4) Government that’s more responsive to residents by creating a city council with members representing a smaller portion of the population than county commissioners. Greenhaven estimates 1 council person would represent 49,000 residents as opposed to one county commissioner for 140,000 residents.

5) A city charter that includes term limits, an ethics board and external auditing.

Not everyone is on board with the idea. The East Lake Foundation is working to move all of its assets out of the map for a proposed city of Greenhaven and into the city of Atlanta to avoid having them split between two cities if Greenhaven is successful.

About Dan Whisenhunt

Dan Whisenhunt is editor and publisher of

View all posts by Dan Whisenhunt

  • jbgotcha

    There is no way I would vote for Greenhaven, and I live within the proposed city limits. This area of the county has extremely low voter turnout, which means anyone with a pulse has a chance at becoming a high ranking official in the new city. This is the same part of the county that elected Sharon Barnes-Sutton and Stan Watson. I wouldn’t trust anyone with running a city until voter turnout increases.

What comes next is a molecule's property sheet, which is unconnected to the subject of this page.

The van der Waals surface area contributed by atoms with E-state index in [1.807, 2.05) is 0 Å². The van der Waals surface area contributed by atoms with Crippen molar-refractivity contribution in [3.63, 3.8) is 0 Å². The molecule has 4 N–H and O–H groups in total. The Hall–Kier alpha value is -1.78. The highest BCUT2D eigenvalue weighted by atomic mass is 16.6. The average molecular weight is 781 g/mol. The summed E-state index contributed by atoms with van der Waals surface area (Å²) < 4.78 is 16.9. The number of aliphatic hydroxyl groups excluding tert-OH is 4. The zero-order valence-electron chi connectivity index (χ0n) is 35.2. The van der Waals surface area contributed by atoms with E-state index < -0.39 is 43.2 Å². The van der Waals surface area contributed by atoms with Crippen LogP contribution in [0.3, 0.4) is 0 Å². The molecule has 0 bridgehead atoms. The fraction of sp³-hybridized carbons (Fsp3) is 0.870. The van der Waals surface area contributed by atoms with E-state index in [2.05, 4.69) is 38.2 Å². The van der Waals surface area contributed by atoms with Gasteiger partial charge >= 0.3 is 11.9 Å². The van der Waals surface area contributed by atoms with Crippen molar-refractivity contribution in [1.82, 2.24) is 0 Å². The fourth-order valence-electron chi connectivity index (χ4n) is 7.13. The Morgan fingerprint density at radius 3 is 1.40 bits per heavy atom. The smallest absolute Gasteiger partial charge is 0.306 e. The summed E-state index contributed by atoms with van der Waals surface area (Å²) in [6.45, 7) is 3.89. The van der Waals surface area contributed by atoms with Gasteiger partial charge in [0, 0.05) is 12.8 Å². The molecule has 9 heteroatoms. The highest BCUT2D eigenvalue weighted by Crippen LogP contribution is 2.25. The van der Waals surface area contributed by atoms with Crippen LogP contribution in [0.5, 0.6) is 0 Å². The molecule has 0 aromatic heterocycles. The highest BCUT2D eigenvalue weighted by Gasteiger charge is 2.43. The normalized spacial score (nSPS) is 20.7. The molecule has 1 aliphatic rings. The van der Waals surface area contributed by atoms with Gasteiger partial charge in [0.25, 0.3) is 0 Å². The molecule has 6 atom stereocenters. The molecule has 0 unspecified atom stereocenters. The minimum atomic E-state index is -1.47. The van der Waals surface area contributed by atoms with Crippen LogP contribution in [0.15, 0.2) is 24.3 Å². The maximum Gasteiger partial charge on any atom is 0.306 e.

• JC

    Not a chance in hell I’d vote for this city of Greenhaven initiative.

    I’m not against cityhood per se, but this is biting off way more than they can handle. What supporters of this initiative fail to recognize is that previously successful pushes for cityhood had a more stable tax base that truly was being bled into remainder of county; that isn’t the case for South DeKalb.

    As noted by another poster, the level of voter apathy is dangerous and I’d expect a highly corrupt city government to emerge. No thanks, at least DeKalb County is already under the microscopic and will be held accountable to some higher degree.

  • Temotu

    As another poster noted, this an abuse of the city creation process. It is ludicrous to suggest that everything in DeKalb south of U.S. 78 up to I-285 is “South DeKalb.” Clarkston, Pine Lake, and Stone Mountain are NOT South DeKalb, they are Central DeKalb, and they would be no better represented by a distant government in South DeKalb than by a distant government in Decatur.